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YouTube answers approach
Shooting these videos has been a huge learning experience for me. I have been fortunate to have a very positive group of subscribers who have engaged in questions about the MPC, and because of that I am going to work on answering them. My hope is that by making content that directly responds to your questions, I can create a library of music production videos that quickly resolve questions musicians often have. I have been deeply enjoying the MPC because I don’t need anything else; this, combined with its standalone flexibility, means I can get work done efficiently. My typical style of production is to record live instruments into the MPC, but it has become clear to me that others often use it differently.
A question that has often come up is: “How do I process content taken from a song?” I have shown how to process vinyl in other videos, so now I want to show how I work with content taken from a Pro Tools session. In this video I take a couple of small loops from Dwight Schenk’s song “Plus a Hotel”, which appears on his album “Benefits of Insomnia”, released in 2017. It was a pretty quiet release but it is available for others to hear now, and I am very proud of how it turned out. You can check it out by clicking here.
Dwight is an easy musician to work with. He comes to the fiercemule frequency factory with a plan and set goals every time, meaning we are able to accomplish a lot in the course of a day, and we have more music coming soon. Because of his gift I have this great content to play along with. Thank you Dwight.
Chopping from different sources
When I am chopping up loops from Pro Tools I do a couple of things: I make sure that the song was recorded to click, and I make my chops using grid mode. This means that I know the content’s BPM. However, if you don’t have the luxury of knowing the BPM, you can go to >menu>sample edit on the MPC, where you can set the in and out point of your sample. After this, tell the MPC how many beats the loop is, and it will automatically figure out your BPM. Another way to get BPM is to use the tap tempo. By setting up BPM you are preparing your session and allowing yourself to easily speed up and slow down music. It also makes it much easier to chop your sample. I demonstrate how to figure out a content’s BPM in my Chopping Vinyl video – please check it out for more details.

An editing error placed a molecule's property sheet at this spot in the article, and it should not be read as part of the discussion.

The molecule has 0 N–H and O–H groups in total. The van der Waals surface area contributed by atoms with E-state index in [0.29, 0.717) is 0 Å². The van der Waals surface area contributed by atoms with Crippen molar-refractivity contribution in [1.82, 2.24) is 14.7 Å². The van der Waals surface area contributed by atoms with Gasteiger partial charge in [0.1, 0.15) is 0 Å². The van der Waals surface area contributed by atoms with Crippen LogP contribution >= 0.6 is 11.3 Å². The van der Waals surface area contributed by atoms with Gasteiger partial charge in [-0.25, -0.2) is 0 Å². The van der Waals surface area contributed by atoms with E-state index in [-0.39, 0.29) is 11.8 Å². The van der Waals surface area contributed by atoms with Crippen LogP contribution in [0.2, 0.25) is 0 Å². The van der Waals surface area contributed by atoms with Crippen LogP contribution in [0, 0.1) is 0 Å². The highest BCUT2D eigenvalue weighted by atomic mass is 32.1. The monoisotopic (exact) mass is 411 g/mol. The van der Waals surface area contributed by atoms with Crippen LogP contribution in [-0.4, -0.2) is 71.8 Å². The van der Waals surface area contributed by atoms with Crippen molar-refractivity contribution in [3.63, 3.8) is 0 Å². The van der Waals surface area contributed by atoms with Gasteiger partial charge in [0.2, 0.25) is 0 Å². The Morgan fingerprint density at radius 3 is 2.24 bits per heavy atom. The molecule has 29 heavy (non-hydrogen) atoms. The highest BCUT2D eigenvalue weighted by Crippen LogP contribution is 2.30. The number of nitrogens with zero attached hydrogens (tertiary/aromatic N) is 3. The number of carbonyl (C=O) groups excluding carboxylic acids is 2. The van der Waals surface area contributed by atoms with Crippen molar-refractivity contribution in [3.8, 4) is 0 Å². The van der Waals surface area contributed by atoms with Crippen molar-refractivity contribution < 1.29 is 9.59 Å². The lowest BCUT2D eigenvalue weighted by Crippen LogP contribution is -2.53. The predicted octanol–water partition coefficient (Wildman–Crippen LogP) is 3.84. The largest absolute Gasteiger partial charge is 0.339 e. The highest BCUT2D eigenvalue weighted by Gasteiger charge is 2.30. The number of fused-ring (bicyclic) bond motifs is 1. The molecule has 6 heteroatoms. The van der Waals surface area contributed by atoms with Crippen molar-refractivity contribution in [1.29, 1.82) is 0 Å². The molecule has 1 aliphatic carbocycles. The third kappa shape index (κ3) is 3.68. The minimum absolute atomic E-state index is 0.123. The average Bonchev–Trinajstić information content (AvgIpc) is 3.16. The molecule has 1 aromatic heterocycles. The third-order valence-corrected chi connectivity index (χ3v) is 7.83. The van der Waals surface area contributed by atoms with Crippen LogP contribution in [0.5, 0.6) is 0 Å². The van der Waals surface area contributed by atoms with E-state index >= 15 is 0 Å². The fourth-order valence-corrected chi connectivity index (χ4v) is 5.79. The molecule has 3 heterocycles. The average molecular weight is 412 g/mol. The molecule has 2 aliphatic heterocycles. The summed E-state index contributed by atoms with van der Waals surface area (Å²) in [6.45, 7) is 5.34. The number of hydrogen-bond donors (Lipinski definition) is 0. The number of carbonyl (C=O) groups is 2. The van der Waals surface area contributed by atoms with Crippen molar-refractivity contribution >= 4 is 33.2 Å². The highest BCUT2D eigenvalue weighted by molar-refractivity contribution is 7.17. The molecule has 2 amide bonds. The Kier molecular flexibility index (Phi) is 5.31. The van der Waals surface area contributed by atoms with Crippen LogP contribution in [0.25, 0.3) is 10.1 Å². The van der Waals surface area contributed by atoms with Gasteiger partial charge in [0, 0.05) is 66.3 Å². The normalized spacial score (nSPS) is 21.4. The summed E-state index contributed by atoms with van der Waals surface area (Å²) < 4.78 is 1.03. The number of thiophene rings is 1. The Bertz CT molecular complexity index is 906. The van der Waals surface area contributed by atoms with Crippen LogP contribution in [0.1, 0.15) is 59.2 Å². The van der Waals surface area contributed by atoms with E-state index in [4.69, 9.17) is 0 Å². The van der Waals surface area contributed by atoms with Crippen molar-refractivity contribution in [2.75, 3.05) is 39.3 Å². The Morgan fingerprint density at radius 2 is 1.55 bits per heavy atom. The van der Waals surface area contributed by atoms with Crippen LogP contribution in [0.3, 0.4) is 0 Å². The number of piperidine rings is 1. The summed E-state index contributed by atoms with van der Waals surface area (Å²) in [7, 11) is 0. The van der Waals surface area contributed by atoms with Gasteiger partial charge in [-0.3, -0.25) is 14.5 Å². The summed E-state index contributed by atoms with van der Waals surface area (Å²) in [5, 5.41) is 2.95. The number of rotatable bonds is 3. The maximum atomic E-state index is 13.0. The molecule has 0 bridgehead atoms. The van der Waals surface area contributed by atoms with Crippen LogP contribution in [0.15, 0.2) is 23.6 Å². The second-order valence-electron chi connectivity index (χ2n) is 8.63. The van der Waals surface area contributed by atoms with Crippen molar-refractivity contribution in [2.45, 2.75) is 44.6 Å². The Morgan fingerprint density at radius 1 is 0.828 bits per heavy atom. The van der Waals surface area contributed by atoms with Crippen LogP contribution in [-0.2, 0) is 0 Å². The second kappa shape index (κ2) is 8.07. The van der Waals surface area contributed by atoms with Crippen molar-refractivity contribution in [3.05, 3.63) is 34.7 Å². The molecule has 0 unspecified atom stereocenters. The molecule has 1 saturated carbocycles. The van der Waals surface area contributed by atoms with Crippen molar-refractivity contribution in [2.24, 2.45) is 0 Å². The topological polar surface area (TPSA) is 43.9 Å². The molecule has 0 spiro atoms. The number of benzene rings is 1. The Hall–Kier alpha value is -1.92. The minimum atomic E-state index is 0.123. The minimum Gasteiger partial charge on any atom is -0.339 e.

Flexibility with BPM
Once you have the BPM figured out you can fly your content into one of the many MPC work environments and can start to manipulate your sample. This video shows you how to load in audio content, and how to assign it to a pad, an audio track, or even a clip. It then demonstrates the flexibility available for creating. After this is set up I show how to take some great-sounding stock sounds from the included MPC library and how to drop a quick beat over the music.
Thanks for checking out this article and YouTube video. My goal is to show you all the different possibilities of the MPC, helping you to open up your creativity. I love to hear about how you make music, and any comments and questions that you leave on my YouTube channel will give me content for future videos. Also, be sure to subscribe.
If you are a fellow Canadian and you want to talk gear in a music store near you, please check out my travel schedule on my Main page. I currently tour the entire country coast to coast and am always looking for new restaurant recommendations ;). If you want to know any specifics about where I am be sure to send me an e-mail.